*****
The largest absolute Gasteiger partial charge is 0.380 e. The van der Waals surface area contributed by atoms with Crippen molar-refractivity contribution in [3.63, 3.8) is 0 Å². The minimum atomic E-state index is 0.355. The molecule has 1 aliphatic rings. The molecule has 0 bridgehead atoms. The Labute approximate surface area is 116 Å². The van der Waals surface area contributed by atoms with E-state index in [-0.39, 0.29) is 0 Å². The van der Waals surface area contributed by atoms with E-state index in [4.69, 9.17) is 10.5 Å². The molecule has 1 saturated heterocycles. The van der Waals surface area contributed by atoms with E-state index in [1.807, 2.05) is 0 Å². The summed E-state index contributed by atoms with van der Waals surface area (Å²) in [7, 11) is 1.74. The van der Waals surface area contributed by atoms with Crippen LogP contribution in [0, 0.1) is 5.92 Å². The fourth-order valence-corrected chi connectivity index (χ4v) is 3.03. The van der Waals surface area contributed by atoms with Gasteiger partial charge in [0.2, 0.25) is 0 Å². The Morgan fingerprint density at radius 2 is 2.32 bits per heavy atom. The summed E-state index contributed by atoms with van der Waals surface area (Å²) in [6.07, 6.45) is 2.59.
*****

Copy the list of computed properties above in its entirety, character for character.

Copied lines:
The largest absolute Gasteiger partial charge is 0.380 e. The van der Waals surface area contributed by atoms with Crippen molar-refractivity contribution in [3.63, 3.8) is 0 Å². The minimum atomic E-state index is 0.355. The molecule has 1 aliphatic rings. The molecule has 0 bridgehead atoms. The Labute approximate surface area is 116 Å². The van der Waals surface area contributed by atoms with E-state index in [-0.39, 0.29) is 0 Å². The van der Waals surface area contributed by atoms with E-state index in [4.69, 9.17) is 10.5 Å². The molecule has 1 saturated heterocycles. The van der Waals surface area contributed by atoms with E-state index in [1.807, 2.05) is 0 Å². The summed E-state index contributed by atoms with van der Waals surface area (Å²) in [7, 11) is 1.74. The van der Waals surface area contributed by atoms with Crippen LogP contribution in [0, 0.1) is 5.92 Å². The fourth-order valence-corrected chi connectivity index (χ4v) is 3.03. The van der Waals surface area contributed by atoms with Gasteiger partial charge in [0.2, 0.25) is 0 Å². The Morgan fingerprint density at radius 2 is 2.32 bits per heavy atom. The summed E-state index contributed by atoms with van der Waals surface area (Å²) in [6.07, 6.45) is 2.59.